The Cory Lidle Tragedy: Why Take Risks?

New York Yankees pitcher Cory Lidle knew the risks, but friends say he simply loved to fly.

Following the plane crash that took his life some now wonder why a man who seemed to have it all -- a dream job, wealth, family -- would risk everything by choosing such a risky hobby? Some psychologists say some people may have a predisposition for risk taking.

Marvin Zuckerman, a professor emeritus at the University of Delaware and author of the new book "Sensation Seeking and Risky Behavior" says that such people have "a distinctive personality makeup that is the product of both genes and experience." So, is there a risk taking gene?

"Yes," Zuckerman says. "There's a genetic disposition, a rather strong one as personality traits go. Family environment doesn't seem to be too important. We inherit differences in biology -- the biology of personality."

Athletes and a 'Crocodile Hunter' on the Edge

Zuckerman says some risky behavior is related to the very human trait responsible for our survival as a species.

However, nothing so grand as the "survival of our species" was on the line for a number of high profile risk takers in recent years. "Crocodile Hunter" Steve Irwin put himself at extreme risk so often it defined him to millions of fans around the world, right up until he was killed by a stingray underwater. Pittsburgh Steelers star quarterback Ben Roethlisberger broke his jaw and nose in a motorcycle crash in June after repeated warnings that his love for motorcycles could threaten his career. His coach warned him after another pro football player, the Cleveland Browns tight end Kellen Winslow Jr. tore knee ligaments and lost a season on the field following a motorcycle crash.

"He talked about being a risk-taker and I'm not really a risk taker. I'm pretty conservative and laid back," Roethlisberger said at the time.

The New Jersey Nets' Jay Williams is another professional athlete who nearly lost it all because of a motorcycle accident. A former national player of the year at Duke University and No. 2 pick overall by the Chicago Bulls in 2002, his career appeared to end on June 19, 2003, when he crashed his motorcycle into a light pole in Chicago, fracturing his pelvis, tearing knee ligaments and suffering nerve damage in his left leg. The damage was so severe, doctors thought they might have to amputate his leg.

Williams' teammate at the time, Marcus Fizer is quoted as warning Williams about riding a motorcycle.

"I told him before, that may not be something that you want to do in your career at this time. Any number of things can happen to you," Fizer said.

Risk Takers from All Walks of Life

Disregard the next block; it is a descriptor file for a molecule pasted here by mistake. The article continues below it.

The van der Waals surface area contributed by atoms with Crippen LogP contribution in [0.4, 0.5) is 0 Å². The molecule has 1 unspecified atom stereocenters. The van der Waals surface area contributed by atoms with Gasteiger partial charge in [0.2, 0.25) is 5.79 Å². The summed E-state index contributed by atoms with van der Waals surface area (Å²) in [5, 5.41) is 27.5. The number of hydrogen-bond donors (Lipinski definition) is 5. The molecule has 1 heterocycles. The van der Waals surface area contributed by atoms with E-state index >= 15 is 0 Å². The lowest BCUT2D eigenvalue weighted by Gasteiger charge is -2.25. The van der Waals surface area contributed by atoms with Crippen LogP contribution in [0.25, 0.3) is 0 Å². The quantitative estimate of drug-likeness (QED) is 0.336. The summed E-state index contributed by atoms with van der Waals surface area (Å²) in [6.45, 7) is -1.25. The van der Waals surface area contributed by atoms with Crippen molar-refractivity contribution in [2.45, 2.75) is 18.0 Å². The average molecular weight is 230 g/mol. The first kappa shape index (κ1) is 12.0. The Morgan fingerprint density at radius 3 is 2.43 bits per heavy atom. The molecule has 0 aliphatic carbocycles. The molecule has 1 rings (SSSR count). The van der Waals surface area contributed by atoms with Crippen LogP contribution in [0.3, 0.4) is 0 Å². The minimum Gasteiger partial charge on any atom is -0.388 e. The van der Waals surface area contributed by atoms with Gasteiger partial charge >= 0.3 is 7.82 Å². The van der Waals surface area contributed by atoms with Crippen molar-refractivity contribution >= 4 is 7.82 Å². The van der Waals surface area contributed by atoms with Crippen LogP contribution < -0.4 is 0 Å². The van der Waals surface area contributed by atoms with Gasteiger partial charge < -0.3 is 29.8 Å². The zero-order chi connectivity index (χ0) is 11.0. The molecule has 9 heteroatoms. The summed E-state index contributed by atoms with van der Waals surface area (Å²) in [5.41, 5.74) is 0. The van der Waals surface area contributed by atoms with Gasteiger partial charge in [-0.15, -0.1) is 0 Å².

Airplanes have proven especially tragic. John F. Kennedy Jr., Cory Lidle and 1970s Yankee legend Thurman Munson were all young pilots with an appetite for an exiting new hobby killed in small plane crashes. Were all of these people predisposed to risky behavior because of their celebrity? High profile publicists say it is wrong to generalize and psychologists don't think so. Zuckerman says risk takers come from all walks of life.

To some, the need is satisfied through high risk drug use or sex. And while many may think that celebrities are more prone to high risk behavior -- or that risk taking always involves adventure sports like skydiving -- experts say that is simply not the case. They say most risk takers express themselves in a very common and altogether dangerous pursuit -- high speed or reckless driving out on the roads.

So who are risk takers? A 2005 study by German researchers at the University of Bonn concluded that people who enjoy taking risks may be more content and satisfied with their lives than their peers. Further, the study actually sought to define the type of person who is most likely to become a risk taker.

For example, the research reportedly found that tall people are more prepared to take risks than short people and that women take fewer risks than men and that the willingness to take risks decreases dramatically with age. Zuckerman says his research has shown no difference in risk takers based on height, but he does agree that testosterone makes men more likely to become what he prefers to call "sensation seekers."

As for whether risky behavior diminishes with age, he wholeheartedly agrees.

"After I retired I though I would take up flying," he says with a chuckle, adding that he won't be climbing into the cockpit of a small plane anytime soon.